How To Produce Engaging Managers 

Professor Cary Cooper, President of the CIPD, wrote an interesting article on the EFS Blog about the UK’s continued failure to address the matter of low productivity. This is an issue which has been around for well over two decades. We seemed to be at least addressing the problem in the early noughties but since the financial crash of 2008, things have got materially worse.

There are many factors that influence productivity, but Professor Cooper hits the nail on the head by singling out the quality of people management in the UK. As he says: “we have managers who are technically strong but not good people managers. They lack emotional intelligence”. Now I have not seen any detailed research on this particular subject, but there seems to be sufficient anecdotal evidence around to indicate that nationally we may have a specific weakness here.

I have been beating the drum on this particular subject for nearly three decades now and have been saddened by managers “getting” the benefits of an engaging style intellectually but failing to do anything about it. My conclusion is that we in the UK are pre-occupied with the short term and are certainly less inclined than, say, our continental cousins to take a longer view on organisation improvement. The drive therefore must come from the top of organisations in the way that they judge performance, along with their external key influencers.

However, trying to explain the vagaries of the link between emotional intelligence and productivity to the average venture capitalist is often in the too difficult category. The link between the two is too obscure and simply not on their radar.  Many non-executives with a fixation on the numbers of the P& L account or the balance sheet likewise have little patience with the behavioural science underpinning engaging management. There a few absolute metrics to satisfy their wish to monitor progress in the microscopic detail that accompany the financial accounts.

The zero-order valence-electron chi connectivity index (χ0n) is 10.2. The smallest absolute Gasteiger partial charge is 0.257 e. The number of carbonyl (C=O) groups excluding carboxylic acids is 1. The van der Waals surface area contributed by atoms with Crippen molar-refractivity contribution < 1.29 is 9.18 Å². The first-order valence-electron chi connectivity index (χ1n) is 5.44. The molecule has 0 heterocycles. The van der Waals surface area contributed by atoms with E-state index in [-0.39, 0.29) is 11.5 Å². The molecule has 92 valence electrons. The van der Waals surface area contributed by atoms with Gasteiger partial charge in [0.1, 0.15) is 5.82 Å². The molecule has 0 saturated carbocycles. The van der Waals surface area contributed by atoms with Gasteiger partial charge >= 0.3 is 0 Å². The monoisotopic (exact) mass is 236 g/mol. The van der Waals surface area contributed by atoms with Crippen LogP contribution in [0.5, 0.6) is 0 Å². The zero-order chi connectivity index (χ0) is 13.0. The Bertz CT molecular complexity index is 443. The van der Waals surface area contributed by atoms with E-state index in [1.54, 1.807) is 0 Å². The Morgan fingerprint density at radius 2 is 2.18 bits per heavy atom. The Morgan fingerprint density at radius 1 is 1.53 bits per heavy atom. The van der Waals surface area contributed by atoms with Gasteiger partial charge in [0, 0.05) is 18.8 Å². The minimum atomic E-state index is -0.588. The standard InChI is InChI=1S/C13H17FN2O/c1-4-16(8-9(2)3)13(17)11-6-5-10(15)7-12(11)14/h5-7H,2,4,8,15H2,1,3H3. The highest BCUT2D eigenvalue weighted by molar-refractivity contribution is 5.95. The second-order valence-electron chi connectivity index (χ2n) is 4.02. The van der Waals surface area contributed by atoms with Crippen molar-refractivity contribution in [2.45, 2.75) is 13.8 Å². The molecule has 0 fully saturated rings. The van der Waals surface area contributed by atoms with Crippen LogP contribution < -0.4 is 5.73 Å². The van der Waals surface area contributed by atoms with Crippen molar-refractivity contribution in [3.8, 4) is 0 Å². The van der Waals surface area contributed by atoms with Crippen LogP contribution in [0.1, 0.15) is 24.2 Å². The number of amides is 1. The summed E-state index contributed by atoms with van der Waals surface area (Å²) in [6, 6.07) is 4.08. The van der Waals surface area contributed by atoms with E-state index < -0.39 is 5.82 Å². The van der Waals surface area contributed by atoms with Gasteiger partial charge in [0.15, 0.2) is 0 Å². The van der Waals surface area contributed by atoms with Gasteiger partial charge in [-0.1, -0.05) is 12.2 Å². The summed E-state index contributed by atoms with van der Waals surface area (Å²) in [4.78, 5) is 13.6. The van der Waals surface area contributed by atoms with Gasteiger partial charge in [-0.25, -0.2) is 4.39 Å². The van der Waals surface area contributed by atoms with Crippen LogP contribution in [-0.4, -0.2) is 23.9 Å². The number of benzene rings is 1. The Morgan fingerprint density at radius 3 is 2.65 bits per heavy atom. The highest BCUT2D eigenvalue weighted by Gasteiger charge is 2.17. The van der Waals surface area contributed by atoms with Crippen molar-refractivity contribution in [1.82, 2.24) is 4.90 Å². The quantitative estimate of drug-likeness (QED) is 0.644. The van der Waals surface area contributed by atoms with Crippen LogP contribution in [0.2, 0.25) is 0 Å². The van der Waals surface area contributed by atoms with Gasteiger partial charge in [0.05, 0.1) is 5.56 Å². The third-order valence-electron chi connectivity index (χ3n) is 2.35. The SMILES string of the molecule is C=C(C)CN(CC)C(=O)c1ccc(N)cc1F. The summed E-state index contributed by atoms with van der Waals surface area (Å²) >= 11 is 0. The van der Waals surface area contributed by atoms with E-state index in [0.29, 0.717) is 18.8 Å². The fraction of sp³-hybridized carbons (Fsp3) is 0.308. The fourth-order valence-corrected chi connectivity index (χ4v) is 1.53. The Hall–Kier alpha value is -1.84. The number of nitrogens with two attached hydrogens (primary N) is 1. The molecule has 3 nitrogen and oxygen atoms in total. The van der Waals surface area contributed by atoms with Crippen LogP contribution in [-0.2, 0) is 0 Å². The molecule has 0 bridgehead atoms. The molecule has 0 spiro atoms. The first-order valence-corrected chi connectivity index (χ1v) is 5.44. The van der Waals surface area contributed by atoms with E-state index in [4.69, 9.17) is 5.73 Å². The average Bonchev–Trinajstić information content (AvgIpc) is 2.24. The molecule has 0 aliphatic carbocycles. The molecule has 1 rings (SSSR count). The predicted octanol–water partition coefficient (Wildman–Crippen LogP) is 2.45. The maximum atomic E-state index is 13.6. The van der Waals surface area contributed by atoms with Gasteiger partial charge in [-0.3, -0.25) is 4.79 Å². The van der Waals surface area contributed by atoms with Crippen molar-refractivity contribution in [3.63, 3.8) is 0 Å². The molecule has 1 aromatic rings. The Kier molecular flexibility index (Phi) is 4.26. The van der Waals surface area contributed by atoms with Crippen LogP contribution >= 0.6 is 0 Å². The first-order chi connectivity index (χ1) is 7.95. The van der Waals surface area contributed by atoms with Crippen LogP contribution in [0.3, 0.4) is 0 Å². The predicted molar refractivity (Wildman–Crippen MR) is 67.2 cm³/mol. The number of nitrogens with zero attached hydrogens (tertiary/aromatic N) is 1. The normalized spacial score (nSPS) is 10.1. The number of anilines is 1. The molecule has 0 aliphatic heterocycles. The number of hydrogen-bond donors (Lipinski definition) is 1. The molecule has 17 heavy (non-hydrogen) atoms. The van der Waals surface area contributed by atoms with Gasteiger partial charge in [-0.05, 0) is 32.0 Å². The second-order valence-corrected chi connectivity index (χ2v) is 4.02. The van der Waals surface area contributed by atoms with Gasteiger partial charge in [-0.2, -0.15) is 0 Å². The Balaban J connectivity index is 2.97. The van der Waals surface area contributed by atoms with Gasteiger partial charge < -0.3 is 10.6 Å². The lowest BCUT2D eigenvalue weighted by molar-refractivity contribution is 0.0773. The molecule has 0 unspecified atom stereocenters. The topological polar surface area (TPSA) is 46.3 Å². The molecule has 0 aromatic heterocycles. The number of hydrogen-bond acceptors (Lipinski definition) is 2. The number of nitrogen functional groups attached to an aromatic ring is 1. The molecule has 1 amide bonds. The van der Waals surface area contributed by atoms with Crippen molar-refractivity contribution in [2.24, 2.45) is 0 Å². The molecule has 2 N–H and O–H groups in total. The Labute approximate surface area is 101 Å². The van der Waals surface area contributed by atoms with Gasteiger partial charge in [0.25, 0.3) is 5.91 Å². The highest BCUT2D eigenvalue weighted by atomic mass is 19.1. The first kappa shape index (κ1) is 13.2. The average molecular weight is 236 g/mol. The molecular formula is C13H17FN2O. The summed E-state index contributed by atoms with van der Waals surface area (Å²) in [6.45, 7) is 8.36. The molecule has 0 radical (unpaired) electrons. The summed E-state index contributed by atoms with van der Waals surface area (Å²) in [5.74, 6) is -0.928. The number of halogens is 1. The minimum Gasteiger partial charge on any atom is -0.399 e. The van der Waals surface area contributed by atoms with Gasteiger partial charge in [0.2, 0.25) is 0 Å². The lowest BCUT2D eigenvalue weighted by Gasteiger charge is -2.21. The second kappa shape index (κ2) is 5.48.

For engaging managers to succeed, it needs to be constantly at the top of the managerial agenda. Without a committed leader who preferably is evangelical on the subject, it soon becomes just a flavour of the month and dissipates when the next crisis comes along.

Likewise, this short-termism brings along an attitude of “getting by” or “near enough”. In trying to help a company improve its bottom line a couple of years ago, I identified that manufacturing waste/ customer credits were riding at more than 5% of revenue, giving a several million-pound opportunity to the bottomline. The argument was dismissed abruptly as “these were the industry standards or norms”, as if this justified the colossal annual cost – as if it couldn’t be countenanced that the company could steal a march on its competition. Without this longer-term approach then the pursuit of Toyota level efficiencies is dismissed as a pipe dream.

The irony is that if properly introduced and consistently prioritised, engaging management can be transformational in quick time. It is also very safe, there is no downside, and it can be done at minimal cost.

It would seem that the answer lies in education, and something more influential than the odd seminar. Twenty years ago, Business Link Lancashire worked with Lancaster University to develop the LEAD programme to foster a broader, more relevant and holistic approach to management. It was tremendously successful but relied on heavy subsidies from the now defunct NW Development Agency. As a consequence, without that focus on the national interest, it eventually faded.

Interestingly, a small far-sighted operator called Quolux in Cheltenham resurrected the programme on a self-funded basis, without governmental subsidy. The results are very impressive with a new generation of managers/ leaders emerging in that area, who are better equipped technically and emotionally, to optimise performance.

So, my best wishes to Engage for Success in their initiative on people and productivity. Perhaps the frightening economic consequences of the Covid recession may move some in government to take a longer view of improving the nation’s efficiencies and finally turn David and Nita’s dream into reality.

Author bio: Professor John J Oliver OBE, Team Enterprise Solutions

Photo credit: Marten Bjork on Unsplash

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